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Tax the lucky landlords who get windfall benefits from public investment

Paul Finch
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Property values should be taxed to fund infrastructure, says Paul Finch

The pending closure of Villandry, the classy restaurant and bar conveniently close to the RIBA on Great Portland Street, has made headlines because it is a favourite of Amal Clooney: cue newspaper photographs of her, rather than the restaurant. Needless to say, it is not the quality of the restaurant which is causing a problem, but the new rent: double the current level.

Amid the row about business rates causing problems on the high street – because stores pay through the nose while online companies like Asos and Amazon pay relatively little – it is worth remembering that rents are invariably a far bigger cost to businesses than rates. However, the relationship between them is little discussed beyond the circle of surveyors who specialise in these matters.

That relationship should be better understood, because it has profound effects on the built environment. The fall of Mrs Thatcher as prime minister had far more to do with her misunderstanding of ‘rates’ than her negotiations with Europe; the MPs who turned on her were far more worried about losing their seats because of council tax changes than they were about stalled negotiations in Brussels (then as now).

When John Major succeeded her, one of his first actions, not much now remembered, was to reverse the ‘poll tax’ policy. Unfortunately, Conservative politicians continue to have a blind spot about taxes on property. David Cameron, one of the world’s great procrastinators, not only kicked a decision about a new Heathrow terminal into the long grass, but also vetoed the regular rating revaluation, which should have taken place before the last election of his era.

The result was that suffering northern businesses continued to pay a disproportionate sum, while the richer south was protected.

This politicisation of local authority finance rarely turns out well but continues to this day – because politicians are generally utterly ignorant about these matters, in the same way that they are ignorant of other broad property and construction issues. Note the cretinous pronouncements about the ‘failures’ of modular construction last week. Where can we give these people a brain transplant?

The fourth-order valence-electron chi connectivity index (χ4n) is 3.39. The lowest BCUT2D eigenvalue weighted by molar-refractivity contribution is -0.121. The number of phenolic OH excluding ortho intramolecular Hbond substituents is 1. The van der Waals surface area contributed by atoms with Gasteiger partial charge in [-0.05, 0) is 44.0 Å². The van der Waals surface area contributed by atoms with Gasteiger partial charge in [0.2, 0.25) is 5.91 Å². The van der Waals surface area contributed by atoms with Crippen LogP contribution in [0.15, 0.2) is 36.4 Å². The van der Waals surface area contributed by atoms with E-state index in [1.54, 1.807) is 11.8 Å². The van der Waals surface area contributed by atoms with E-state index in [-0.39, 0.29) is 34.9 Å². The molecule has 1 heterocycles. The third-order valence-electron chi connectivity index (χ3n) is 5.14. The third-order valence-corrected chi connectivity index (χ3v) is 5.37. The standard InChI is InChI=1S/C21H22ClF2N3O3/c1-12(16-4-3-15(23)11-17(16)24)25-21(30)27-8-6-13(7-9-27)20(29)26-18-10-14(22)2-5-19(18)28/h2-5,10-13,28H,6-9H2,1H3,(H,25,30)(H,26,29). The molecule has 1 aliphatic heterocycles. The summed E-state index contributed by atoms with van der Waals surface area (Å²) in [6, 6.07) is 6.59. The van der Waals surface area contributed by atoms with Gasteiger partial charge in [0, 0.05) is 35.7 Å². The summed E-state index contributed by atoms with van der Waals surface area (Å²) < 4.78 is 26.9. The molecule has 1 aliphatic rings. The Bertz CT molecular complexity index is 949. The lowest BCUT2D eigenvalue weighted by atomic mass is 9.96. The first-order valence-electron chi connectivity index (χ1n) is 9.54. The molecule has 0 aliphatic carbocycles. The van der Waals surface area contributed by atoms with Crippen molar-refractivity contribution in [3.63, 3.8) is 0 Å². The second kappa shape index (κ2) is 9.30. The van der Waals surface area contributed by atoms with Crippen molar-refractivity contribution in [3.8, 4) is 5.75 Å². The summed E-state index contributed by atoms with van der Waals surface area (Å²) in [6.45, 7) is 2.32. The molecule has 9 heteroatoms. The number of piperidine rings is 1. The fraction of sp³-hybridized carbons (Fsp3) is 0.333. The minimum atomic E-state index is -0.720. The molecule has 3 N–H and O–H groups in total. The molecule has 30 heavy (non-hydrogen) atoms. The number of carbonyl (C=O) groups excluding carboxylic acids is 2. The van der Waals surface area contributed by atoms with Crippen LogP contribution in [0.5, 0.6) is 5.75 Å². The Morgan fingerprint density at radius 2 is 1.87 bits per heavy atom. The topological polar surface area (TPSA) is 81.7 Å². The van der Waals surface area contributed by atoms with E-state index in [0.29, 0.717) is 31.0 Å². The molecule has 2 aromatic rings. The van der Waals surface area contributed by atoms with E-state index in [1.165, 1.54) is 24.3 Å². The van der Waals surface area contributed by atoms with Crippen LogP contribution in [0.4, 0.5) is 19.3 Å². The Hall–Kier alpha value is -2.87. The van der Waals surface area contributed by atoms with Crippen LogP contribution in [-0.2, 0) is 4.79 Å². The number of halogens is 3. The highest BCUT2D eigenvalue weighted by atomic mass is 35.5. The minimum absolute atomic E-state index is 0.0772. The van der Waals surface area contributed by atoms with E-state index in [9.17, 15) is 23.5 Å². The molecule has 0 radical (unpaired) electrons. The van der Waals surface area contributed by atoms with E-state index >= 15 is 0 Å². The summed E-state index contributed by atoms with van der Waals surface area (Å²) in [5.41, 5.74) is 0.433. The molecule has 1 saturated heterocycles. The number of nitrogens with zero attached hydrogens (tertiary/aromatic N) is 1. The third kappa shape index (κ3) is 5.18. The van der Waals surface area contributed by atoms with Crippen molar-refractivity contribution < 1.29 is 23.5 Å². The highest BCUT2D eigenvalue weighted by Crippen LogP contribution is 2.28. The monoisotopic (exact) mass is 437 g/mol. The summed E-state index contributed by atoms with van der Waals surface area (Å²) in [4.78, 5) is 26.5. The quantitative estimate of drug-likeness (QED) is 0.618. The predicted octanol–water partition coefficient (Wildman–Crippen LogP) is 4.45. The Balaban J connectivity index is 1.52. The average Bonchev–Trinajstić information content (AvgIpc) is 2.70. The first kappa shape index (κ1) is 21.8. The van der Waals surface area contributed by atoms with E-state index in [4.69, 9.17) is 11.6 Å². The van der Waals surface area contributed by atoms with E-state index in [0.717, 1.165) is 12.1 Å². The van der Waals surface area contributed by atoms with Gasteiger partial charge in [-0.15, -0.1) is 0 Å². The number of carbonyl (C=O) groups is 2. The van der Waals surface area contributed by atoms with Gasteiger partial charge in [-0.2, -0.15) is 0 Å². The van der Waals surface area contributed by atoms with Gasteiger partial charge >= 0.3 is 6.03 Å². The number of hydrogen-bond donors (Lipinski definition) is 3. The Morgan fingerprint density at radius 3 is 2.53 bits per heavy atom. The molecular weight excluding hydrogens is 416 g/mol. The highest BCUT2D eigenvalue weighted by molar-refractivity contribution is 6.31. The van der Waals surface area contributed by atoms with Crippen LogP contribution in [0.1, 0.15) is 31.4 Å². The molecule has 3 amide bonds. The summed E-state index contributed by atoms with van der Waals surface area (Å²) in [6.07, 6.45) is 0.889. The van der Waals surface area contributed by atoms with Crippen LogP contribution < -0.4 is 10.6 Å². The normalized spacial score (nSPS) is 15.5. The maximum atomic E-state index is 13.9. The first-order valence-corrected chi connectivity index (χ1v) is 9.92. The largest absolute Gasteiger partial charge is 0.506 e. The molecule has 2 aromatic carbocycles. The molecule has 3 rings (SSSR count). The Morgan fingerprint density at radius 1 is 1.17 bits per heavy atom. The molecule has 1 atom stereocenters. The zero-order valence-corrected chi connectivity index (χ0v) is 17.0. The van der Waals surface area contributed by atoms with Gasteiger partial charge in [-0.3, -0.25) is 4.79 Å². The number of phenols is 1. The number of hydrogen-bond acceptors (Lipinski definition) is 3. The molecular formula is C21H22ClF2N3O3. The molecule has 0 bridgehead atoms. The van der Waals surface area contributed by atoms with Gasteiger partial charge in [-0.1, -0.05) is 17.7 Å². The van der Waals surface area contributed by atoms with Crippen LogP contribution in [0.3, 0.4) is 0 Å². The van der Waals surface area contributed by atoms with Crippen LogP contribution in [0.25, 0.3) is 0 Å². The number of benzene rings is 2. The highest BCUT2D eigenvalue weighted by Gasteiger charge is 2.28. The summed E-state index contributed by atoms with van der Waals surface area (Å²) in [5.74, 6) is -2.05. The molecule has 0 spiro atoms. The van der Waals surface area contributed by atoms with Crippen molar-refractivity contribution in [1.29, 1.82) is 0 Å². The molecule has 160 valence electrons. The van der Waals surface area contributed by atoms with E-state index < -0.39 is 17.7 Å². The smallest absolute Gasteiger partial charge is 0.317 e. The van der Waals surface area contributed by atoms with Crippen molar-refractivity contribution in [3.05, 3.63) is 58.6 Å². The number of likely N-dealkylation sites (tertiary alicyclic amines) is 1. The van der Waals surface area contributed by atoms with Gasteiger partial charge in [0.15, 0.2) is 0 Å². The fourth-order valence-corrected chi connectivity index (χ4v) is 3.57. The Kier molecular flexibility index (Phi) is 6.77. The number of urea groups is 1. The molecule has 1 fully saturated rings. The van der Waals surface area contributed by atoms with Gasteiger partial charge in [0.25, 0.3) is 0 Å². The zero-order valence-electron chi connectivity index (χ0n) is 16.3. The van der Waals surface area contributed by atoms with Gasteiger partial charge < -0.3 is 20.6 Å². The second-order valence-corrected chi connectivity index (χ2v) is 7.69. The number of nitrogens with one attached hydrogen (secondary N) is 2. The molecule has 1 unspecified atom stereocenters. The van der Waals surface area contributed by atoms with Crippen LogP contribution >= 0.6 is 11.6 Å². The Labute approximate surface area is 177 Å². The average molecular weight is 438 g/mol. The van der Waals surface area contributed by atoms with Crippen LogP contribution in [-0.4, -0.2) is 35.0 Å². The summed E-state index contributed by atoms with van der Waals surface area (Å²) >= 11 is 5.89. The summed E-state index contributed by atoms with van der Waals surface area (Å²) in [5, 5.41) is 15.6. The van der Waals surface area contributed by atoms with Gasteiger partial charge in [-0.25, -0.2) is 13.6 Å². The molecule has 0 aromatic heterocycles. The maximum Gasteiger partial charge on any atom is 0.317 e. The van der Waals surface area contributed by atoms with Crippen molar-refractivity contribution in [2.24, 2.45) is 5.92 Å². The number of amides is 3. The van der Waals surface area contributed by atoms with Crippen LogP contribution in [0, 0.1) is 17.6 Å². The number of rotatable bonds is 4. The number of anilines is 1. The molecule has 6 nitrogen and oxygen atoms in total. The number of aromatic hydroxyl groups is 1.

Where can we give these people a brain transplant?

Admittedly, it is not at first glance easy to understand the obscurities of the rating system. The easy assumption is that if rateable value skyrockets, then so too will the amount a business has to pay, but that is not the case. That amount is determined by the ‘rate’ set by the local authority, that being the rate in the pound of rateable value charged.

If that sounds confusing, consider the way rent reviews work: based not on inflation but on ‘comparables’ being paid by other tenants for the same sorts of properties in the general area.

This wrongly assumes a perfect market with freely available information. Whether it is a review, or the lease has run out, the increase in cost can be huge as a result of fashion – or, these days, as a result of the effect of new infrastructure, which increases the desirability of a location.

This last point has become increasingly significant because of the implications of the ‘Elizabeth Line’ and of its possible successor, the highly necessary Crossrail 2, now going through the political wringer. London certainly needs transport capacity; but how to pay for it?



It is surely time to do something about taxing the lucky landlords who get windfall benefits from public investment and promptly sting their unlucky tenants because of an increase in values to which they have contributed precisely nothing.

‘Beneficial owners’ should stump up. Nor should they be able to reclaim the tax from occupants of their properties, who generally do something useful for the real economy.

Can the Conservatives finally get their minds round a  sensible policy on this matter? 

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